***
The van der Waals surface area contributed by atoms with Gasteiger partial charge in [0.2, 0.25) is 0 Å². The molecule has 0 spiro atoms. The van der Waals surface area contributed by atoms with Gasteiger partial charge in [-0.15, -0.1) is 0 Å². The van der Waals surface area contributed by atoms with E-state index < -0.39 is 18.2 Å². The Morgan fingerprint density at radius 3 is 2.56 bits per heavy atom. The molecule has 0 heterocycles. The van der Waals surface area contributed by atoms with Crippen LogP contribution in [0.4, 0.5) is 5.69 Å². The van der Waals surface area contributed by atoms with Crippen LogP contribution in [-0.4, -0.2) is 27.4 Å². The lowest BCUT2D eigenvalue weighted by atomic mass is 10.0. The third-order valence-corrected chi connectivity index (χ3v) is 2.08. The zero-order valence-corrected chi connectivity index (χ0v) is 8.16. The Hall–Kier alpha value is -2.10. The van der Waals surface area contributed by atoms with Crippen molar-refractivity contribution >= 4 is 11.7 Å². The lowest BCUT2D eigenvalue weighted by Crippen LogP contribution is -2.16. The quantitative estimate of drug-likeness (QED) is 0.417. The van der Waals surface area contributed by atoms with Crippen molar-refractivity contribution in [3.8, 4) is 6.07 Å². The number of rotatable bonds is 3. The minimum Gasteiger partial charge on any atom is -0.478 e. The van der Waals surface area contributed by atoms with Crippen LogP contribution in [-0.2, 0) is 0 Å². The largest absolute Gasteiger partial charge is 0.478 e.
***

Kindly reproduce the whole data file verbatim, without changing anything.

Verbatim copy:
The van der Waals surface area contributed by atoms with Gasteiger partial charge in [0.2, 0.25) is 0 Å². The molecule has 0 spiro atoms. The van der Waals surface area contributed by atoms with Gasteiger partial charge in [-0.15, -0.1) is 0 Å². The van der Waals surface area contributed by atoms with E-state index < -0.39 is 18.2 Å². The Morgan fingerprint density at radius 3 is 2.56 bits per heavy atom. The molecule has 0 heterocycles. The van der Waals surface area contributed by atoms with Crippen LogP contribution in [0.4, 0.5) is 5.69 Å². The van der Waals surface area contributed by atoms with Crippen LogP contribution in [-0.4, -0.2) is 27.4 Å². The lowest BCUT2D eigenvalue weighted by atomic mass is 10.0. The third-order valence-corrected chi connectivity index (χ3v) is 2.08. The zero-order valence-corrected chi connectivity index (χ0v) is 8.16. The Hall–Kier alpha value is -2.10. The van der Waals surface area contributed by atoms with Crippen molar-refractivity contribution >= 4 is 11.7 Å². The lowest BCUT2D eigenvalue weighted by Crippen LogP contribution is -2.16. The quantitative estimate of drug-likeness (QED) is 0.417. The van der Waals surface area contributed by atoms with Crippen molar-refractivity contribution in [3.8, 4) is 6.07 Å². The number of rotatable bonds is 3. The minimum Gasteiger partial charge on any atom is -0.478 e. The van der Waals surface area contributed by atoms with Crippen LogP contribution in [-0.2, 0) is 0 Å². The largest absolute Gasteiger partial charge is 0.478 e.